By Marsha Walton
Monday, May 10, 2010
Ping Fu survived China's Cultural Revolution and was later deported to the United States for her sensational reporting on female infanticide. Now she's one of the few women in the CEO ranks of commercially innovative technology.
She survived rape, violence and malnutrition in China during Communist Party Chairman Mao Zedong's "Great Proletarian Cultural Revolution" from 1966 through the early 1970s. She had no schooling from age 8-18.
Her parents were alive, but Ping was raised by an aunt and uncle. At age 7 she was forcibly taken from them to a dormitory with 50 or 60 other youngsters, where she lived for 10 years. There she was surrogate mother to her sister, Hong, who is four years younger.
After Mao died in 1976, Fu returned to school where she studied journalism and literature. For her senior thesis she wrote in-depth about the killing of infant girls, especially in rural China, under the one-child policy.
Parts of her thesis were published in a Shanghai newspaper and later picked up by news agencies around the world, which stirred international outrage. The Chinese government imprisoned her at first. But then, her peculiar punishment may have been what saved her life: She was deported to the United States, where she found her way to being admitted to the University of New Mexico, in Albuquerque.
Because she was still improving her English, she became intrigued by fellow students who were learning the new, cutting edge, "manmade language" of computer programming. She found she liked it and earned a graduate degree in engineering from the University of Illinois in Urbana. She went on to work for the National Center for Supercomputing Applications, located on the University of Illinois campus.
Fu created Geomagic in 1997 with a vision of re-defining production and manufacturing, a major issue in a country where the industrial base has been eroding.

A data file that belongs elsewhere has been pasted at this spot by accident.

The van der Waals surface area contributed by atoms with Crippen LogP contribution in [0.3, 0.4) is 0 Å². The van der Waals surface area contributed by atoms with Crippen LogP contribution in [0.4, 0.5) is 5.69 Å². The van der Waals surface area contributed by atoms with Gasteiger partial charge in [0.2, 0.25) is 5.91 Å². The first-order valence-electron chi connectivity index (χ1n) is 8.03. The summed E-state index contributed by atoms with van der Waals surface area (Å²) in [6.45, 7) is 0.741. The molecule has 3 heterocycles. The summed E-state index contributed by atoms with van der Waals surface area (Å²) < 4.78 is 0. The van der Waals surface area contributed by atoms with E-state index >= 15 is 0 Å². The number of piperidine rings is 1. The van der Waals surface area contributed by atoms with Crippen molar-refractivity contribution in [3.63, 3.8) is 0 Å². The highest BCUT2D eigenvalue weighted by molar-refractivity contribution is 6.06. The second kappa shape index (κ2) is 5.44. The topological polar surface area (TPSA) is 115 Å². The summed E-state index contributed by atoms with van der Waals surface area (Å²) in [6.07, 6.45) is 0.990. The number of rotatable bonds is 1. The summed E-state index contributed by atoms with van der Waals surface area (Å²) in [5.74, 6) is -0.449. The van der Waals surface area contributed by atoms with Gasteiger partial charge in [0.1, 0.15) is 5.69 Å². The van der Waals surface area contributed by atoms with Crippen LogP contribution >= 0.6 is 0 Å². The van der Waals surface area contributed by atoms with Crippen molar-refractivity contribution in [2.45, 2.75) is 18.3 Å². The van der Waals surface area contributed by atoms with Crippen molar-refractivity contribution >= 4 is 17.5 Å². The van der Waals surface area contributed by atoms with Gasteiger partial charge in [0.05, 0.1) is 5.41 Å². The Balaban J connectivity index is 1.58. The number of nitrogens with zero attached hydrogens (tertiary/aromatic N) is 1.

In 2005, Inc Magazine chose Fu "Entrepreneur of the Year" and the National Science Foundation has awarded Geomagic several grants aimed at reducing design time for automotive, aerospace and consumer products.
At the White House meeting, Fu stressed that whether it's a small business or the federal government, people can't simply expect technology to "fix things."
"When we identify some very large problems, we seem to think technical people can solve them. In reality, those problems are a lot of times human problems or organizational behavior problems," she said.
It's the company's leaders, she added, not the information technology staff, who need to find answers.
She also urged the White House to target smaller companies for stimulus money, since that's where most jobs are created.
Fu said she learned from the terrifying experiences of her childhood that kindness is an important quality in running a business.
"There was some goodness and caring instilled in me. My uncle, I think he anticipated bad things were coming, so he taught me resilience. When life was very dark and the whole society was in chaos, the little bit of kindness from someone else, I would latch onto it," she said.
Women made up less than 20 percent of the CEOs at the meeting. Fu said she can't imagine a company performing at its best without women at the top.
"Women think a little bit differently. I think this check-and-balance of male and female leadership is a natural to me. I think it's unnatural to have all male executives," she said.
Marsha Walton covers science, technology, environment and space issues. She was a producer for CNN's science and tech unit for more than 10 years. Her work also appears on Mother Nature Network, Appalachian Voices and the National Science Foundation.
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